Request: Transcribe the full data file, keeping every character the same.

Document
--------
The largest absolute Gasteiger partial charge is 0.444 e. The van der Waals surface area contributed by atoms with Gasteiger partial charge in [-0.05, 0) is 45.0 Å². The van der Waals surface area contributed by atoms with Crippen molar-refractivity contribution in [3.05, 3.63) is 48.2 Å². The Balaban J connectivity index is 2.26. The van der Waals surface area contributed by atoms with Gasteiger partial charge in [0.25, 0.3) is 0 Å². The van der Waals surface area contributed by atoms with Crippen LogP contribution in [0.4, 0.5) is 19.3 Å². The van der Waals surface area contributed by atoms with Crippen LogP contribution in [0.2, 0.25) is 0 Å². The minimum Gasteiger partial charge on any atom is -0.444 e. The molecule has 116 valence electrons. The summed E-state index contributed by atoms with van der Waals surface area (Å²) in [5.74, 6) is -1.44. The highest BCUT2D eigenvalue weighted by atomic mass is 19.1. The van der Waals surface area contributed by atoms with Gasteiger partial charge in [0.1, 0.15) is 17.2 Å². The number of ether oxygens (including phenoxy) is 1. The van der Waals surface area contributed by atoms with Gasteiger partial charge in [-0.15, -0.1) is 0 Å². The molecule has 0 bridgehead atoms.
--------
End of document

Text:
The largest absolute Gasteiger partial charge is 0.444 e. The van der Waals surface area contributed by atoms with Gasteiger partial charge in [-0.05, 0) is 45.0 Å². The van der Waals surface area contributed by atoms with Crippen molar-refractivity contribution in [3.05, 3.63) is 48.2 Å². The Balaban J connectivity index is 2.26. The van der Waals surface area contributed by atoms with Gasteiger partial charge in [0.25, 0.3) is 0 Å². The van der Waals surface area contributed by atoms with Crippen LogP contribution in [0.4, 0.5) is 19.3 Å². The van der Waals surface area contributed by atoms with Crippen LogP contribution in [0.2, 0.25) is 0 Å². The minimum Gasteiger partial charge on any atom is -0.444 e. The molecule has 116 valence electrons. The summed E-state index contributed by atoms with van der Waals surface area (Å²) in [5.74, 6) is -1.44. The highest BCUT2D eigenvalue weighted by atomic mass is 19.1. The van der Waals surface area contributed by atoms with Gasteiger partial charge in [0.1, 0.15) is 17.2 Å². The number of ether oxygens (including phenoxy) is 1. The van der Waals surface area contributed by atoms with Gasteiger partial charge in [-0.15, -0.1) is 0 Å². The molecule has 0 bridgehead atoms.